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Aha, a new San Diego cacher icon_smile.gif. There's a San Diego thread in the West/Southwest forums, come on by and say hello! There's probably going to be some sort of local cacher picnic/event this summer, too. There are tons of great caches in the San Diego area, so if you're a hands-on person, I say go for them and learn by experience. Our first ten caches taught us more than any amount of yakking on the forums icon_smile.gif. You obviously have your datum set correctly and know how to set a waypoint (er, you did input the coordinates in the GPS and have it lead you to the cache, rather than walking around watching your current coordinates and trying to get them to match those on the cache page, right?), so you've got the basics. You'll grow more familiar with your GPS as you use it. Input a waypoint, have the GPS lead you to a waypoint. Those are the biggies. No doubt there's also a function where you can save your trail and backtrack along it, which is useful for getting yourself OUT of the woods again when all the trails start to look alike. I don't know if your unit has a built-in compass; if not, bring a separate compass, and once you're within forty feet or so of the cache, take a bearing. GPS is less useful on direction the slower you're going, and the closer you are to ground zero.


As you've figured, if the terrain on a cache is 1 or 2, there's going to be a trail, and it's probably going to take you very close to the cache. If the cache is more than 50-60 feet away, see if the trail winds around closer to the cache rathe than bushwhacking toward it. Learn what poison oak looks like, if you don't already know. Don't be ashamed to read the hints on a cache, and the comments of those who have recently logged it. Often they give good information about the approach to take. Once you've done a handful of caches, you will begin to be able to use the Force and cache hiding spots will leap out at you.


I know I *should* wear long pants, but I get too hot. I've been thorn-scratched, brambled and poison oaked more than I care to recount. Luckily I don't appear to be allergic! We carry handi-wipes in our bag, which may be useful for getting some of the oak oil off, as well as cleaning the inevitable scrapes.


I'd also recommend getting a decent hiking staff -- lots of canyon caches around here and some fairly steep terrain, the odd stream crossing, etc. You'd be surprised how useful a stick will be. Plus, you can use it to poke underneath logs, in hollows, etc -- places you won't want to stick your hands. There *are* rattlesnakes in SD -- we've only met one, but better the stick than your hand.


I don't mean to be all negative, though -- this is a fantastic city in which to be a geocacher, with endless opportunities for caches both easy and difficult, and plenty of nice locals. Have fun! i

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Definitely mark you car (or bike, or entry into the woods, or whatever) as a waypoint. There is no feeling worse than not quite remembering how to get back.


Definitely carry more water than you think you are going to need.


Definitely let someone know where you are going.


Do not print the coords too far in advance. I always make sure the day before that the cache is still there.

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Waypointing the car is a good idea, but the neat thing about the MeriPlat as well as other Meridian series is he doesn't have to choose to mark where the car is at. There are two other options. Assuming you turned on your unit when you got out of the car and got satellite lock before you started your hike, merely allow backtrack to create a route, or what I do, follow the track back.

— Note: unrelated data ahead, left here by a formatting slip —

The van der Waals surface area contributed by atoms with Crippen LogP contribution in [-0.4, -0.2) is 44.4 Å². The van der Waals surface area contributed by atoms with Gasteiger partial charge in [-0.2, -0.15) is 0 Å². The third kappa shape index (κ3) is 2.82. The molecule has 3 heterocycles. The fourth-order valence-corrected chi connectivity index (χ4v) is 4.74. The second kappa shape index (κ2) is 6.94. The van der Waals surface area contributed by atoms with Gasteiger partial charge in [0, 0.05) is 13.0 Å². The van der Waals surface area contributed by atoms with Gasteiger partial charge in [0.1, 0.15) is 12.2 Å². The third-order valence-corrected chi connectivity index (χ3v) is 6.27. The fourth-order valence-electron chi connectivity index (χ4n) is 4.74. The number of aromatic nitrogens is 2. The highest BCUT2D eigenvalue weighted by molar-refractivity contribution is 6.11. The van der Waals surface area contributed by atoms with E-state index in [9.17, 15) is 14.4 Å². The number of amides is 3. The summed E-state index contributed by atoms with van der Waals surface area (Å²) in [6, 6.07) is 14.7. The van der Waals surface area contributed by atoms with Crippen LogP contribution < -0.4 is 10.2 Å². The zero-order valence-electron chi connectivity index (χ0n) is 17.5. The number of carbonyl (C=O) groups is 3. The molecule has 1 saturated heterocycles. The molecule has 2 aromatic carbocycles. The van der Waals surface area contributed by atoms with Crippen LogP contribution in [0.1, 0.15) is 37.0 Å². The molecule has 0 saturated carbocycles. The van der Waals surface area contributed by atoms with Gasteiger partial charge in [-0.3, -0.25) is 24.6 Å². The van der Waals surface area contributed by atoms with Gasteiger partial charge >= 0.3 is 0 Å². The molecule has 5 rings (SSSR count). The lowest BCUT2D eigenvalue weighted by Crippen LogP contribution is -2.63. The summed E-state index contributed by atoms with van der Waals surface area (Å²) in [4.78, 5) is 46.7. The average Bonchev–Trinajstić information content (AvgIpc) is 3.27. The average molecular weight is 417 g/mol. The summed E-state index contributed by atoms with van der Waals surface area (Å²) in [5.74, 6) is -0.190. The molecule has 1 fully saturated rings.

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Yea that book you get with the MeriPlat is not very handy. Gotta love that compass, but i was finding a cache last weekend, GCB0C4 the compass was showing a new direction every minute, set it down and watched the river for awhile and it finally zeroed in.


"We never seek things for themselves - what we seek is the very seeking of things."

Blaise Pascal (1623-1662)



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Did you buy the Mapsend Software ? You will need that for detailed mapping info and you will need a memory card. And don't think your limited to 64mb of memory. I use a 128mb Sandisk in my MP. Its a matter of renaming file names to get the additional memory usage.

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Wow! Thanks for the all the great info thus far icon_cool.gif! I have posted subjects in other forums and have never seen one replied to so quickly. It seems like most hobby forums have thier cliques, and won't reply to a newbie until you've been there awhile....what's up with that icon_confused.gif? Anyhoots, to answer geosync's question, with the MerPlat came the Mapsend Topographic disc for the U.S. (still trying to figure it out icon_confused.gif, unfortunatly I have had a rather busy week). My wife brought me the 64 MB card because of price mainly and the guy at the store thought that was the only one that would work. Man this is a great hobby...I plan on taking my son's soon-to-be Venture Scout troop (of which I will be an Advisor icon_biggrin.gif) out a lot!


hmmm.....I think I am getting a bit to heavy on the emoticon usage.... icon_rolleyes.gif....lol...


Ashtro1969 (someone who is in the know icon_wink.gif...)

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Well Ashtro1969, you will love the Meridian P. I love mine and I have the entire east coast on the 128mb card. The software saves data to one file name and saves it in 4 chunks, each 16mb in size. (thus the 64mb size) However, you can simply change the name of the file and reload another 64 mb.


Anyway, you probably won't need more than the 64mb unless you plan to travel.


Have fun......


[This message was edited by geosync on June 19, 2003 at 01:03 PM.]

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I wouldn't be to concerned about bushwacking instead of following the obvious trail. Many of your fellow geocachers including myself seem to have a blind spot when it comes to following trails. Just yesterday I bushwacked to a cache that had a very nice trail. I also spent another half hour picking the weeds out of my socks afterwards. I guess I will never learn. icon_wink.gif